The whole point of health insurance is protection from financial ruin in case of catastrophic, costly health problems. But a recent survey of people facing such problems shows that it often fails in that basic function.
The survey, of some of the country’s most seriously ill people, found that even with health insurance, more than a third of the respondents had spent all or most of their savings while sick. They are often faced with deductibles and co-payments; treatments their insurance won’t cover; and financial challenges — like lost work — that health insurance alone can’t address.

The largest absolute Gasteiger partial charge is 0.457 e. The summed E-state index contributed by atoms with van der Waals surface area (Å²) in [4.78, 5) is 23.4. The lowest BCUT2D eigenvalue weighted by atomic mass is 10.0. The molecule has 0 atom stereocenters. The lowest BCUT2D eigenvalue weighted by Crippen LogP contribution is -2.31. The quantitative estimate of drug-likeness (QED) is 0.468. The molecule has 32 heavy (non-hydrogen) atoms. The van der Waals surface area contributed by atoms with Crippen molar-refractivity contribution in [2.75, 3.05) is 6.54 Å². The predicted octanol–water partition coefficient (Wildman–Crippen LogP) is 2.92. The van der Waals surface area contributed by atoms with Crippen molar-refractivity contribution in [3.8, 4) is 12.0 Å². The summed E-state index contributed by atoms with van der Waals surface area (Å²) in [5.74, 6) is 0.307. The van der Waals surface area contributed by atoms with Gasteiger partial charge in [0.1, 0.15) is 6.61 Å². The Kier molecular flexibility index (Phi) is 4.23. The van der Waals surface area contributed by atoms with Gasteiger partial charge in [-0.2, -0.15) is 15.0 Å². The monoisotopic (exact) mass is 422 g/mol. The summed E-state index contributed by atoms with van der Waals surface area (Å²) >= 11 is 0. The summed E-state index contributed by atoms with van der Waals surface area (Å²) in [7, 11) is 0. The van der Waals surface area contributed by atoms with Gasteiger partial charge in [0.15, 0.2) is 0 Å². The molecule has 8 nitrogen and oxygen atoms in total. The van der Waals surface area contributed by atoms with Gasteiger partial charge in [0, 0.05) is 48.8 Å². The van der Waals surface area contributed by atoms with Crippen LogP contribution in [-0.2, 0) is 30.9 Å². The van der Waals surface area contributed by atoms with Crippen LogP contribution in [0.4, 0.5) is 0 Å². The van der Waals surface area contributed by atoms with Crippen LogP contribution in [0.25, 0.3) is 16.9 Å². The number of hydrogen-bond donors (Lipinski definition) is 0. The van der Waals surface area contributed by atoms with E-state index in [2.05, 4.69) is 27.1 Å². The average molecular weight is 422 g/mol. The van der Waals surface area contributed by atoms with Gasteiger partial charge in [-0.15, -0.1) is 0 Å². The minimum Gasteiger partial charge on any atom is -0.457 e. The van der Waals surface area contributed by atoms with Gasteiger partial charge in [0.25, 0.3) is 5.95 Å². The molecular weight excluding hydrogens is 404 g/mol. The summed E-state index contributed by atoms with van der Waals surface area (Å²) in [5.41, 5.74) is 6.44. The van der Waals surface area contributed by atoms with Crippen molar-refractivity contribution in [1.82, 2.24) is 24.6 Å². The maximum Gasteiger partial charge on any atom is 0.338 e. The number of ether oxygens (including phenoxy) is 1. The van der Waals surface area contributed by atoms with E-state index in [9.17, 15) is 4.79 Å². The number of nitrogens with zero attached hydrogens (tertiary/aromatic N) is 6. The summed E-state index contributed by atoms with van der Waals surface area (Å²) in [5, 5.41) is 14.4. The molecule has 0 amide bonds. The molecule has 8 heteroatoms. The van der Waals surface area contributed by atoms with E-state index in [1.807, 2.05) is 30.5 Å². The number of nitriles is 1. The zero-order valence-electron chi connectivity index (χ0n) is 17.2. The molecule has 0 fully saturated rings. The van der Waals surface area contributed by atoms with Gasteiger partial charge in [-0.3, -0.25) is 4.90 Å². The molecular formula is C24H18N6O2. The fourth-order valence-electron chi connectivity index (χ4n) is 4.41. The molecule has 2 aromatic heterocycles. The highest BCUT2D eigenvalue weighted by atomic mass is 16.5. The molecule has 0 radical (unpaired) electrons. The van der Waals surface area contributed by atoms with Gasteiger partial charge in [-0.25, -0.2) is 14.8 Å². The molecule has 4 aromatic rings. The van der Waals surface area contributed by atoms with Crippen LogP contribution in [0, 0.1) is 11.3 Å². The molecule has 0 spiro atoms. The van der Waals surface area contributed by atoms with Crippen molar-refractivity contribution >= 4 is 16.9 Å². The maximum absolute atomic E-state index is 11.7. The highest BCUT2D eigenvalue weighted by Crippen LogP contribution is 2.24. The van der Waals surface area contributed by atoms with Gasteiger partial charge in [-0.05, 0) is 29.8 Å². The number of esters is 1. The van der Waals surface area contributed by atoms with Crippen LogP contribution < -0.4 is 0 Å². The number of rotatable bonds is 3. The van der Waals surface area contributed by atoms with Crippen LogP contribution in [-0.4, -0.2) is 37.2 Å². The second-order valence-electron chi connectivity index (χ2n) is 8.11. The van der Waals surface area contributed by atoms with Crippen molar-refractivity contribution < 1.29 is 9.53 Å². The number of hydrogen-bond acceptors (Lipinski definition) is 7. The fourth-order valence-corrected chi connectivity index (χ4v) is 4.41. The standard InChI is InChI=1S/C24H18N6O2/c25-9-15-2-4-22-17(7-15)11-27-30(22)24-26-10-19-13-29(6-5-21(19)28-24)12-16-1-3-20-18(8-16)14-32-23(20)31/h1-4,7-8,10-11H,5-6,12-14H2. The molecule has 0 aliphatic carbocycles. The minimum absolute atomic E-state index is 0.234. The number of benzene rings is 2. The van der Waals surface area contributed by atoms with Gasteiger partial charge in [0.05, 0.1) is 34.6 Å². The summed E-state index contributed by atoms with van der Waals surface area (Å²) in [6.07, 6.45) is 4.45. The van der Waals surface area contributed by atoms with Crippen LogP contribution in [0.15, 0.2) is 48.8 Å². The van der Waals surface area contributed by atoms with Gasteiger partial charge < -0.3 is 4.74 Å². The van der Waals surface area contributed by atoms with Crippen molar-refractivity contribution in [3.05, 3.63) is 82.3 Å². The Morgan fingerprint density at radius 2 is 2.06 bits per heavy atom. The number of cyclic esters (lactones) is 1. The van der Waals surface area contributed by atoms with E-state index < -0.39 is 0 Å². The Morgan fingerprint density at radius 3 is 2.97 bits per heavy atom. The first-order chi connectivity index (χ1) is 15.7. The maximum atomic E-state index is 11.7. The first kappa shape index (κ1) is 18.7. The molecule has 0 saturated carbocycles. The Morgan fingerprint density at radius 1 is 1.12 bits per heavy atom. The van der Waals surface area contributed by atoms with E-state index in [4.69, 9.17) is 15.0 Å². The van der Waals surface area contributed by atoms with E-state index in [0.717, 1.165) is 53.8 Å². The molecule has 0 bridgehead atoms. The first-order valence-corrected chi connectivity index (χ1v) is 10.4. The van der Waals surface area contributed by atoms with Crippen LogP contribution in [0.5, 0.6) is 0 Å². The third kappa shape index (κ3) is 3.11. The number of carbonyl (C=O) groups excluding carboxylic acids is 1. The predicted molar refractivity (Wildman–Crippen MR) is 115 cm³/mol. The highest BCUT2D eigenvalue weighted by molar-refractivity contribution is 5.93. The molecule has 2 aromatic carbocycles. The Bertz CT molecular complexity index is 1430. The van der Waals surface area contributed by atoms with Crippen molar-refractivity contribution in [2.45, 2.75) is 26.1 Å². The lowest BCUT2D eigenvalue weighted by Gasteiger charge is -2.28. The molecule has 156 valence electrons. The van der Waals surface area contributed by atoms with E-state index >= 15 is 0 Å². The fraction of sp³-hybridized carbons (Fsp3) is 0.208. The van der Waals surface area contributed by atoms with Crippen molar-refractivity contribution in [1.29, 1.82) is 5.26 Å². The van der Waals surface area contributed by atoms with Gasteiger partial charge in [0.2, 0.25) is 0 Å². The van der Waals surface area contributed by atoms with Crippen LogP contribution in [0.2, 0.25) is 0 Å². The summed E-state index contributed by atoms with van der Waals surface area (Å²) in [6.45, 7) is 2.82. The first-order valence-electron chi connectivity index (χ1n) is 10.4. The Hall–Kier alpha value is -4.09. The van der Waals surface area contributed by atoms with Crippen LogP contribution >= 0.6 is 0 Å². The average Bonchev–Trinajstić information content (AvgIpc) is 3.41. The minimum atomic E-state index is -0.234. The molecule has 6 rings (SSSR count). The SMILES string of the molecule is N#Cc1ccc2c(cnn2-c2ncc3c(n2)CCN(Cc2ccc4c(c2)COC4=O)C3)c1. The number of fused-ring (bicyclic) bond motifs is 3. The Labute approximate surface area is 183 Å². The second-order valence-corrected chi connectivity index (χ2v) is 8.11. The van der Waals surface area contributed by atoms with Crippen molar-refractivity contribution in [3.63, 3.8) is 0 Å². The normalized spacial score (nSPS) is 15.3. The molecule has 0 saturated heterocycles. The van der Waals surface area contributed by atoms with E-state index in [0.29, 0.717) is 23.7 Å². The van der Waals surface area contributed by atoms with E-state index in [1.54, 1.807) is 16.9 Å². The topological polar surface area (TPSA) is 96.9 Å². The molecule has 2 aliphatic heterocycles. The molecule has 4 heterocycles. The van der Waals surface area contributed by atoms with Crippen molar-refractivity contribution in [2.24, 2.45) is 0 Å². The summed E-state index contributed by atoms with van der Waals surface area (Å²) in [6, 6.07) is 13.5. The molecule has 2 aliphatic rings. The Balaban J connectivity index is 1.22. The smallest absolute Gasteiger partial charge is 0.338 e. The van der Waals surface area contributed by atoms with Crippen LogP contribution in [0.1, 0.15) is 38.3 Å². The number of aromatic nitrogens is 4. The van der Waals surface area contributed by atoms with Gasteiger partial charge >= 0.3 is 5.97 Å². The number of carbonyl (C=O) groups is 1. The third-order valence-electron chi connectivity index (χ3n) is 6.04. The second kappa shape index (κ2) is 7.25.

The New York Times, the Commonwealth Fund and the Harvard T.H. Chan School of Public Health used the survey to examine the sliver of the American population who use the health care system the most. To be included in the results, a respondent had to have been hospitalized twice in the last two years, and to have seen at least three doctors. In some cases, when patients had died or were too ill to answer questions, relatives who had taken care of them participated in their place.
Their experiences may serve as an early warning system for problems that all of us may face: Because the estimated 40 million people in this population visit doctors, hospitals, nursing homes and pharmacies the most, they are the likeliest to see the weak points in the health care system.